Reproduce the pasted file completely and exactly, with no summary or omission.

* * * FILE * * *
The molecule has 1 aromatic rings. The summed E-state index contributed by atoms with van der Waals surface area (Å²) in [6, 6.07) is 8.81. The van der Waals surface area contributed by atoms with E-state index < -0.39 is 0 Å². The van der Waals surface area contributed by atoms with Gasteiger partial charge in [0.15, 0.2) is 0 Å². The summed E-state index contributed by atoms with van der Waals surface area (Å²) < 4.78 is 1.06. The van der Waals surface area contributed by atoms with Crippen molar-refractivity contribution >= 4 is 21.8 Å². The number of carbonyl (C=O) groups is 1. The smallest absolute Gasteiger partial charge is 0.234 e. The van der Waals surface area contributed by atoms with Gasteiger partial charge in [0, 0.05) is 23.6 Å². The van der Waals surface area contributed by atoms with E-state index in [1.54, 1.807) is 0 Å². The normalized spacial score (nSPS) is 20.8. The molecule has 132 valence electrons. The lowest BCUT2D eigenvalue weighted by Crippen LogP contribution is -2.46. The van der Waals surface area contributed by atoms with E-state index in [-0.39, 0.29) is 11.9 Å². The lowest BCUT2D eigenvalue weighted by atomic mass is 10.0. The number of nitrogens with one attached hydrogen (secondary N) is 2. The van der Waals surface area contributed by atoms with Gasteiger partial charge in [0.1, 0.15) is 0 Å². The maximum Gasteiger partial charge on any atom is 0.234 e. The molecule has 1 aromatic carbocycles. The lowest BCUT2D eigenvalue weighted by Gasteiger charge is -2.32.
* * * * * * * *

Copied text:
The molecule has 1 aromatic rings. The summed E-state index contributed by atoms with van der Waals surface area (Å²) in [6, 6.07) is 8.81. The van der Waals surface area contributed by atoms with E-state index < -0.39 is 0 Å². The van der Waals surface area contributed by atoms with Gasteiger partial charge in [0.15, 0.2) is 0 Å². The summed E-state index contributed by atoms with van der Waals surface area (Å²) < 4.78 is 1.06. The van der Waals surface area contributed by atoms with Crippen molar-refractivity contribution >= 4 is 21.8 Å². The number of carbonyl (C=O) groups is 1. The smallest absolute Gasteiger partial charge is 0.234 e. The van der Waals surface area contributed by atoms with Gasteiger partial charge in [0, 0.05) is 23.6 Å². The van der Waals surface area contributed by atoms with E-state index in [1.54, 1.807) is 0 Å². The normalized spacial score (nSPS) is 20.8. The molecule has 132 valence electrons. The lowest BCUT2D eigenvalue weighted by Crippen LogP contribution is -2.46. The van der Waals surface area contributed by atoms with E-state index in [-0.39, 0.29) is 11.9 Å². The lowest BCUT2D eigenvalue weighted by atomic mass is 10.0. The number of nitrogens with one attached hydrogen (secondary N) is 2. The van der Waals surface area contributed by atoms with Gasteiger partial charge in [0.1, 0.15) is 0 Å². The maximum Gasteiger partial charge on any atom is 0.234 e. The molecule has 1 aromatic carbocycles. The lowest BCUT2D eigenvalue weighted by Gasteiger charge is -2.32.